BYFIELD — She may not be able to communicate in a traditional way, but Triton special education student Lexi McCarthy can bring a product to the market and make it work.
A nonverbal student in the Triton Adaptive Learning Center that caters to students with multiple, severe disabilities and complex medical needs, McCarthy, 19, competed in the Distributive Educational Clubs of America (DECA) District Regional Competition at Danvers’ Doubletree Hilton Hotel earlier this month — the first student in her category to do so in her district’s history.
“Lexi is a very talented girl,” said special education teacher Kevin Crowley. “She had complete ownership of the project and while we certainly guided her along the way, everything that is on that shirt is her choice.”
“It’s pushing the envelope,” said Triton business teacher and DECA adviser Frank D’Aloisio. “It was a first for our district (which includes North Andover, Beverly, Danvers, Peabody, Georgetown, Gloucester and Rockport) utilizing Lexi and the DECA concept. Hopefully, our district will start to encompass that idea and make that competition available all the way through. Maybe this will lead to something where Lexi will compete with somebody in her particular category.”
McCarthy communicates through the use of a 30-page, laminated communication book organized by topic including emotions, thoughts, needs, people, places or whatever else she may need to speak.
“Danvers was the victory,” Crowley said. “It was an opportunity that she took advantage of. It was a chance to showcase her abilities and skills.”
An international program, DECA is designed to prepare emerging entrepreneurs in marketing, finance, hospitality and management that Crowley and McCarthy came to almost by accident. Visiting the high school’s Viking Corner Store one day, Crowley and McCarthy met D’Aloisio and got talking. What if McCarthy could design a product to compete in the DECA Regional that could also move off the shelves at the Corner Store?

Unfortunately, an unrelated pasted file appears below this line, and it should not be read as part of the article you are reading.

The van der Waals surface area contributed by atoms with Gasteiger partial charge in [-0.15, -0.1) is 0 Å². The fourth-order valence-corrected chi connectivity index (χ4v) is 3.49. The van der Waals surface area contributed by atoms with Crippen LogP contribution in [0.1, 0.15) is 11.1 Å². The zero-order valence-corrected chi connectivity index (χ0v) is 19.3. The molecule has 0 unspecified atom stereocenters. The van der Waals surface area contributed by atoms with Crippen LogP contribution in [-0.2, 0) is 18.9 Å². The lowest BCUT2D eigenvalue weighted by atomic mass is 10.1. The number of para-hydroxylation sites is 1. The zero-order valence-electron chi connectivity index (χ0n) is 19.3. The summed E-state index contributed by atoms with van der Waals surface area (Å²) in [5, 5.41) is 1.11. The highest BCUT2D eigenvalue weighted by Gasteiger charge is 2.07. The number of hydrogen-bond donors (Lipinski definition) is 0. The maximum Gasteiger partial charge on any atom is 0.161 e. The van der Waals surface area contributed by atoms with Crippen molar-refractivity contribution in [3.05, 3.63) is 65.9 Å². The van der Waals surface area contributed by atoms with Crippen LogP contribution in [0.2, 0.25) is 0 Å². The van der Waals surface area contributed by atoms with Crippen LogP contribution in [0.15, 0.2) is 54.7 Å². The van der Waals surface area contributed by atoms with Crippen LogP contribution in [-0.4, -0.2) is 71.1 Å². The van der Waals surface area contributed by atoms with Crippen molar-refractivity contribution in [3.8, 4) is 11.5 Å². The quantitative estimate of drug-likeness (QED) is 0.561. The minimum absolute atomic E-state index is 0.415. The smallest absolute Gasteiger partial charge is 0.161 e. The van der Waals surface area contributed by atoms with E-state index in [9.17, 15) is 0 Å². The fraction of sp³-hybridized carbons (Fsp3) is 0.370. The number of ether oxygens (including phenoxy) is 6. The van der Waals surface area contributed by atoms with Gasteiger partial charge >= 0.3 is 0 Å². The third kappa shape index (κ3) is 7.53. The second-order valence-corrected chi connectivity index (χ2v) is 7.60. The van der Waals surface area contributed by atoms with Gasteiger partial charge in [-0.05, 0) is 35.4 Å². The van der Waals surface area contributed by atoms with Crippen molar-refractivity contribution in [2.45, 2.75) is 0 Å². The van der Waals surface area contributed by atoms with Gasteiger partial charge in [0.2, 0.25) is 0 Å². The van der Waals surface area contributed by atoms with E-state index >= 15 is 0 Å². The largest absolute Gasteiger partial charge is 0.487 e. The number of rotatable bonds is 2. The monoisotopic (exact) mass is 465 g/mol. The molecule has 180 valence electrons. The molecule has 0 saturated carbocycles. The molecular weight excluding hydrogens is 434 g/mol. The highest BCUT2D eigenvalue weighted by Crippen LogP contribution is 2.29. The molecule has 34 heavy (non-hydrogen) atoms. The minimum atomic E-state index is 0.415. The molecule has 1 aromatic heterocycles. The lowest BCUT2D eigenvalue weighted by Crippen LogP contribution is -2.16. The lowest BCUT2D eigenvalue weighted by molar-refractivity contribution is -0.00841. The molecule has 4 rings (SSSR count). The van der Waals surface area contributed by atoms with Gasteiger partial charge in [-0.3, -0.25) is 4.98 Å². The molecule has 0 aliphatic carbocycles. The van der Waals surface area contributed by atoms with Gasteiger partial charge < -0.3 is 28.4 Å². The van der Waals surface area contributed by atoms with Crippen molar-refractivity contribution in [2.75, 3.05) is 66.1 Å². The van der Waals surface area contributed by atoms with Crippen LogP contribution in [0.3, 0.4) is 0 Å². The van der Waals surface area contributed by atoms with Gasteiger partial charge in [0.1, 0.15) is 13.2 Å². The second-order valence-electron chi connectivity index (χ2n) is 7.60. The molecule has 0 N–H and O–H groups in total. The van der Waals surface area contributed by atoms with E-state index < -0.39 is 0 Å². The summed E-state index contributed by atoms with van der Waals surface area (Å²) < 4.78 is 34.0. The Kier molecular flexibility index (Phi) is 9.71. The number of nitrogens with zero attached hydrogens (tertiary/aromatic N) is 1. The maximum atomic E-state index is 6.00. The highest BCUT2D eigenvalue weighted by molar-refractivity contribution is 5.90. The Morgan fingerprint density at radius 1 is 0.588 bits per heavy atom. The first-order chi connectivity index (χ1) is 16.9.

The idea appealed to McCarthy and she decided to design a T-shirt that made use of the traditional Triton colors, grey, blue and white. McCarthy also chose the target audience of teens and adults as well as the price of $15. Then she had to sell her product to a panel of judges in Danvers using only five words in her communication book. She chose “fun, cool, happy, new and bargain.”
“She basically had to sell her project idea to the judges,” Crowley said. “And it went great. It was outstanding. Lexi did a great job communicating clearly and effectively.”
“It felt fun, and it felt cool to go to the event,” McCarthy said through her communications book. “It’s a new shirt. It’s a bargain. I feel excited about the shirt.”
Crowley said that he and Kim Huertas, McCarthy’s one-to-one nurse, seemed much more nervous about the presentation than she was.
“She is so smart, she is so bright and just to see her compete like that is awesome,” Huertas said. “I’ve been a nurse for over 20 years and I just got teary-eyed because she is so great. To show people what she can do, even though she may not look like other kids or anything, she is just as bright and just as sharp. Maybe even sharper than a lot of other kids and she held her own. She rocked it.”
An out-of-district placement student, McCarthy came to the Triton system during the 2012-13 school year and began making an impression right away.
“She’s funny,” Huertas said. “She loves to play jokes, she will haze you sometimes if she thinks she can get away with it. She’s bright, she’s beautiful. She’s all around just a fantastic person.”
While it can be difficult for anyone to get up in front of strangers and make a presentation, with the success she had in Danvers, Crowley said he can see McCarthy doing more in the future.
“Those are her abilities and she can do it very well,” Crowley said. “I wouldn’t say I’m surprised by it. She nailed it. I was so proud of her.”